To derive the IS from the radiosonde profiles, the layer of the greatest θ gradient () between the LCL and 5 km a.g.l. is firstly identified, similarly to Mohrmann et al. (2019) but with an LCL constraint to guarantee that it is above the cloud layer. For the SGP high-resolution (10 m) radiosondes, the inversion top and base are defined as the nearest levels above and below the layer of maximum , where is equal to three-fourths of maximum . The IS is defined as the θ jump across the inversion layer after removing the θ increase due to the moist adiabat in this layer:
The subscripts “IST” and “ISB” indicate the identified top and base heights of the corresponding layers, respectively. is the moist adiabatic computed from Eq. (5) using the temperature and pressure at the identified inversion base. The method that determines the IS in low-resolution soundings of IGRA is exactly the same as the new profile-based method of EIS and will be introduced in detail in Sect. 3.1.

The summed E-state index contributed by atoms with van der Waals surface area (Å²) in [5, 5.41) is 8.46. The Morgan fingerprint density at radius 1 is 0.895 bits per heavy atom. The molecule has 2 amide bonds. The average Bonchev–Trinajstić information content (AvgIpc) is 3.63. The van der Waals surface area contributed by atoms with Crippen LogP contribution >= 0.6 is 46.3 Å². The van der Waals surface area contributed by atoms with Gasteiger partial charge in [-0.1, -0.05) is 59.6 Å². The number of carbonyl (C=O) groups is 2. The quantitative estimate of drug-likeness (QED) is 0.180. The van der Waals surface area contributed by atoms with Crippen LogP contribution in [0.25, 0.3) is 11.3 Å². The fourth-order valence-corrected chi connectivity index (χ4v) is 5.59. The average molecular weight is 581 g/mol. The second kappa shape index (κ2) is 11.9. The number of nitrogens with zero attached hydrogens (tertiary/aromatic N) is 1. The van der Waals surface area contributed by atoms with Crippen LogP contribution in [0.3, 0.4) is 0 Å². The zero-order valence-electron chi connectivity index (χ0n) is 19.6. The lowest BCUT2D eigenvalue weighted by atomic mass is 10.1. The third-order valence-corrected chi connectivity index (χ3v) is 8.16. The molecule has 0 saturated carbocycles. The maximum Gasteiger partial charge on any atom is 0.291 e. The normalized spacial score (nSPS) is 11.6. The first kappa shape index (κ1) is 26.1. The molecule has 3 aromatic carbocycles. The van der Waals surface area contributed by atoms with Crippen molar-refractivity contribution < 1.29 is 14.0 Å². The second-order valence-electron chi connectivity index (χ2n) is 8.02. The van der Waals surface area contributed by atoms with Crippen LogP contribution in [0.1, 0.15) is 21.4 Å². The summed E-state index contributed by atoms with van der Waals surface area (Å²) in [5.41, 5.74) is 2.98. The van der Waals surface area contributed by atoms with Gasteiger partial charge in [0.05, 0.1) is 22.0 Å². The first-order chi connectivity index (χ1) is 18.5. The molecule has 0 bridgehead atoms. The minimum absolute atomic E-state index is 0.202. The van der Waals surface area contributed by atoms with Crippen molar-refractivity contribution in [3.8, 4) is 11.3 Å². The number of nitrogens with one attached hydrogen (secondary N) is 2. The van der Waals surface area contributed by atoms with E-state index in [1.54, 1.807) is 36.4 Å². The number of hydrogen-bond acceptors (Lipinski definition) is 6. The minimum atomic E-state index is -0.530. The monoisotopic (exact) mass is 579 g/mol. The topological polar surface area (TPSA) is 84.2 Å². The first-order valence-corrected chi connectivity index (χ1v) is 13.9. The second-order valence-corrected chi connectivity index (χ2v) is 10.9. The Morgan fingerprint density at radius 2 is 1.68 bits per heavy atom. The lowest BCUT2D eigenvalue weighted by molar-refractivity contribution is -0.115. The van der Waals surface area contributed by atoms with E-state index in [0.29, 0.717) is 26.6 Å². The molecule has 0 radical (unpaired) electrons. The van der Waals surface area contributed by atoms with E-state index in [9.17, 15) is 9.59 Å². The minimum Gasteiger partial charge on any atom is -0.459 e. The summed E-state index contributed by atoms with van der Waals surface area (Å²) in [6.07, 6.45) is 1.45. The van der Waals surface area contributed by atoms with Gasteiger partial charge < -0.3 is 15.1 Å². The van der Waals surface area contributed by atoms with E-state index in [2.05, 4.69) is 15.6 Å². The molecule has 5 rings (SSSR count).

2.6 t test and multiple timescale analysis
In our study, the Pearson's correlation coefficient (R) and the slope of the least-squares linear fit are used. R square is used with a minus or plus sign for a negative or positive correlation. The existence of a correlation and confidence interval for the true mean value (μ) is estimated based on the t test. The number of independent samples is determined by dividing the total length of samples by the distance between independent samples (Bretherton et al., 1999). All correlations listed in this study are at the 95 % significance level if there is no mention of their significance. The confidence bound of R is computed based on the Fisher z transformation. The confidence interval of the slope is computed from the residual error of the least-squares linear fit. Besides, for isolating the correlation and the regression slope on different timescales, window anomalies are defined as being consistent with those in Szoeke et al. (2016):